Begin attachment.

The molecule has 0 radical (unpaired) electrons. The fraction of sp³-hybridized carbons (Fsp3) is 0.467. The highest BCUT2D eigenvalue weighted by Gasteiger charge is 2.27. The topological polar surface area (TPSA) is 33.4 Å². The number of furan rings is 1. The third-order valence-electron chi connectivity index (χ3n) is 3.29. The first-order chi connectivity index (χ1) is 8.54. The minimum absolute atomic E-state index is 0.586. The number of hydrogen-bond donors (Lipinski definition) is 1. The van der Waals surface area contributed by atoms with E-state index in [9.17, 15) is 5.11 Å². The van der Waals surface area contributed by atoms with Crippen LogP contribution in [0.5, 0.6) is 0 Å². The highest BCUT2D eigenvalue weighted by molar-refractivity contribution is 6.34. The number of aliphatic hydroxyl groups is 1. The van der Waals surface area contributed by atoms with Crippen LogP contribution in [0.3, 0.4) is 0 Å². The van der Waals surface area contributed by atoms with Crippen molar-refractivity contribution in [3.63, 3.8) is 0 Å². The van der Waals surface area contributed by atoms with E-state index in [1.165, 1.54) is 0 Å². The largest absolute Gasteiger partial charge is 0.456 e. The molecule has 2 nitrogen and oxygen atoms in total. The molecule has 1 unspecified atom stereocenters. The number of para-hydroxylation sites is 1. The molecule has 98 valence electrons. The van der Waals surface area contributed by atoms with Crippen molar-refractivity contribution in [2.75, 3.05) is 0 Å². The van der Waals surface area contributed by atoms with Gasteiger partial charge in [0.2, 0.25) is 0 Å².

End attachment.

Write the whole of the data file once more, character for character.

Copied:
The molecule has 0 radical (unpaired) electrons. The fraction of sp³-hybridized carbons (Fsp3) is 0.467. The highest BCUT2D eigenvalue weighted by Gasteiger charge is 2.27. The topological polar surface area (TPSA) is 33.4 Å². The number of furan rings is 1. The third-order valence-electron chi connectivity index (χ3n) is 3.29. The first-order chi connectivity index (χ1) is 8.54. The minimum absolute atomic E-state index is 0.586. The number of hydrogen-bond donors (Lipinski definition) is 1. The van der Waals surface area contributed by atoms with E-state index in [9.17, 15) is 5.11 Å². The van der Waals surface area contributed by atoms with Crippen LogP contribution in [0.5, 0.6) is 0 Å². The highest BCUT2D eigenvalue weighted by molar-refractivity contribution is 6.34. The number of aliphatic hydroxyl groups is 1. The van der Waals surface area contributed by atoms with Crippen LogP contribution in [0.3, 0.4) is 0 Å². The van der Waals surface area contributed by atoms with Crippen molar-refractivity contribution in [3.63, 3.8) is 0 Å². The van der Waals surface area contributed by atoms with E-state index in [1.165, 1.54) is 0 Å². The largest absolute Gasteiger partial charge is 0.456 e. The molecule has 2 nitrogen and oxygen atoms in total. The molecule has 1 unspecified atom stereocenters. The number of para-hydroxylation sites is 1. The molecule has 98 valence electrons. The van der Waals surface area contributed by atoms with Crippen molar-refractivity contribution in [2.75, 3.05) is 0 Å². The van der Waals surface area contributed by atoms with Gasteiger partial charge in [0.2, 0.25) is 0 Å².